Terra Mítica: a forgotten fiasco

The investigation into the theme park, the first major corruption inquiry in Valencia, draws to a close

A ride at Terra Mítica, outside Benidorm.
A ride at Terra Mítica, outside Benidorm.adriano a.

The year is 1997. The place is Benidorm. Eduardo Zaplana, a former minister in the Popular Party (PP) administration of José María Aznar, is the regional premier of the Valencia region. Two years before that, he had been mayor of Benidorm, the popular tourist resort whose profusion of skyscrapers has earned it the nickname “Beniyork.”

The Valencia regional government had just invested heavily in a theme park called Terra Mítica, which Zaplana praised with triumphant rhetoric. “This park will be a source of pride for the Valencia region and for a society that had been insistently demanding it. This is something that we are going to be particularly satisfied and happy about,” he proclaimed back then.

But 17 years later, a very different story emerges – one involving hundreds of millions of euros in losses for the Valencia government and many regional lenders, which have since disappeared. Terra Mítica also stands for real estate speculation and corruption.

As a place destined to become “the most important theme park in Europe” faltered and defaulted on payments, Terra Mítica became known chiefly for the court case that built around it in 2005 and is now entering its final stretch.

The investigation involved tax fraud worth millions, document forgery, money laundering and other crimes. It was the first major corruption case in the Valencia region. Yet eventually, it also dropped out of the public spotlight.

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Investigating judge Francisco Silla charged 38 people, including park executives, businesspeople and alleged front men. The attorney wants long prison terms for them – of over 50 years in some cases.

Two businessmen who will stand trial, José Herrero and Antonio Moreno Carpio, admitted to two Socialist deputies that they participated in a complex web of fake invoices and that part of the money was channeled to Zaplana, who had appointed his brother-in-law to the position of director of hirings at the park. The deputies recorded the conversations, but the businessmen retracted and their earlier statements were not admitted as evidence in court. Zaplana could breathe easy. His brother-in-law faces a 10-year prison term, however.

Everything about Terra Mítica was big. The rides found inspiration in ancient civilizations, the parking lots were huge and even the roundabouts had lofty names such as “Reason.”

Regional authorites claimed the park would attract two million visitors a year. But it has been less than half that, year after year

No expense was spared when it came to gardens and landscaping, either. Until 1992, there was a pine forest here, but it went up in flames. Investigators said it was arson, and the regional government, then in the hands of the Socialist Party, investigated whether there was any link to real estate interests.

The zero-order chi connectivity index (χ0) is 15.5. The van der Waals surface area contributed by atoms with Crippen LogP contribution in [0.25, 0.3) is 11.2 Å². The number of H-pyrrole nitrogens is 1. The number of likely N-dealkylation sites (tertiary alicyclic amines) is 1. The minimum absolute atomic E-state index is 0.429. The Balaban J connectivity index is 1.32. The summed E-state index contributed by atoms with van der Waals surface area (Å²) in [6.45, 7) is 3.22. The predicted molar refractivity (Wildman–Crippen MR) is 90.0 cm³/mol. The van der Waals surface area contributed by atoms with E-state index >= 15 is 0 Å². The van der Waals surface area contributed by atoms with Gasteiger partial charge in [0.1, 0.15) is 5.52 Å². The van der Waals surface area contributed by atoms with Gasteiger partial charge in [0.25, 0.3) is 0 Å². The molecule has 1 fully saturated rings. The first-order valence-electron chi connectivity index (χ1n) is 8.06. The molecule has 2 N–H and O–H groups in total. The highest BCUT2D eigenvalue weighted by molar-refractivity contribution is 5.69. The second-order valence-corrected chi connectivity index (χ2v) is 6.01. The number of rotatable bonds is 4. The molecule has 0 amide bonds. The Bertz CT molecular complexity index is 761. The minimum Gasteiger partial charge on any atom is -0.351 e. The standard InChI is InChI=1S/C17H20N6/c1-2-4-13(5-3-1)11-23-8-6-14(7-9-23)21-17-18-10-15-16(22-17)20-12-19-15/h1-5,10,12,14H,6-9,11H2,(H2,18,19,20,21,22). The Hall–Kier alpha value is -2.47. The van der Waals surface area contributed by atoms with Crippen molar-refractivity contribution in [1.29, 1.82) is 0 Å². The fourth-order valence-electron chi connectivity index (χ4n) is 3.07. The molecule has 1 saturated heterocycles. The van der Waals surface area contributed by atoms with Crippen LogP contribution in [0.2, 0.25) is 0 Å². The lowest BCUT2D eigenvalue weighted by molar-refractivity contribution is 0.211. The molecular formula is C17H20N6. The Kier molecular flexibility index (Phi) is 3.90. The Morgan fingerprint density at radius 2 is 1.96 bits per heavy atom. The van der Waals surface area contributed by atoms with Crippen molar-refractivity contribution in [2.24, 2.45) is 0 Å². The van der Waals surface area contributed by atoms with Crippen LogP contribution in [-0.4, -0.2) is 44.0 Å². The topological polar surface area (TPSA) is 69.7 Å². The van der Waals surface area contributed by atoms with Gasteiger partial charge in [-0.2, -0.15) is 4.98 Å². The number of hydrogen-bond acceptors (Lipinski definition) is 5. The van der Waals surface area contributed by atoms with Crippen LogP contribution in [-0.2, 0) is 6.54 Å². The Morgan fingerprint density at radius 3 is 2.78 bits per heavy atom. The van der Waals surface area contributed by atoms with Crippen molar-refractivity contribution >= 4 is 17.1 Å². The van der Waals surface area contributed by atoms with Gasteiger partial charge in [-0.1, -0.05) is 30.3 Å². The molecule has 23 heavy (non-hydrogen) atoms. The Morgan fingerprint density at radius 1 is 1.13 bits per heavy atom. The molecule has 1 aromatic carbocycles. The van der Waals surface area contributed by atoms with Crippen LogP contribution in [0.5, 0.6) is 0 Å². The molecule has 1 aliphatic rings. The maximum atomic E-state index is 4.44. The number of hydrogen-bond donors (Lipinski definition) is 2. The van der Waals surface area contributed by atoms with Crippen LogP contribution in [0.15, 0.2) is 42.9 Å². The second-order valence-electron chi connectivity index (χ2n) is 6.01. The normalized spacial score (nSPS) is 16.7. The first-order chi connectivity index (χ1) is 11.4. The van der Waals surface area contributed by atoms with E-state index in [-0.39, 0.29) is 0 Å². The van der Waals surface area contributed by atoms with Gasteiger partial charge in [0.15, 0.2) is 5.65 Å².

Six years later, the same government, then ruled by the PP, expropriated the land to make way for the theme park.

Nearly everyone who got involved with Terra Mítica has lost money. The park cost around €400 million to build, and most of the funds came from the public coffers. In 2012, it was sold for €65 million.

The only people who made money from the project were those who owned land near the park site, or those who quickly bought some before the Valencia government announced its final location (for months, there were three options on the table). On April 18, 1997 the land around the park site was selling for €6 a square meter. By May 10, after the announcement, the going price was three times that.

Eduardo Zaplana (right) at the construction site.
Eduardo Zaplana (right) at the construction site.JOAQUIN DE HARO

The flowers, plants and trees that provide such a stark contrast with the arid terrain outside the premises are apparently the result of significant criminal activity at Terra Mítica, according to the investigation.

A network of entrepreneurs, working in collusion with park managers, billed Terra Mítica almost €6 million for work that was never carried out or wildly exaggerated. Tax authorities believe there are around 20 companies involved in a €4.4 million fraud that withheld VAT and corporate tax.

The strategy was very similar to one used by Ángel Fenoll, a businessman from Alicante who has just received a 35-year sentence for tax fraud through his garbage collection service.

Meanwhile, the park has changed hands repeatedly, and is now owned by the Aqualandia Group, but it has never lived up to expectations. And its bad reputation only got worse after the recent accident in which a young man from Iceland died when he fell out of a rollercoaster. The safety belt and bar had malfunctioned, it appeared.

Regional authorites claimed the park would attract two million visitors a year. But it has been less than half that, year after year.

A 1997 report by a specialized consulting agency, Economics Research Associates, warned that “the potential to reach the necessary attendance levels to make this a viable project is not there in Benidorm. In our opinion, a theme park is a high-risk strategy in terms of requiring enormous, nonrecoverable amounts of public investment.” But the Valencian government didn’t listen.

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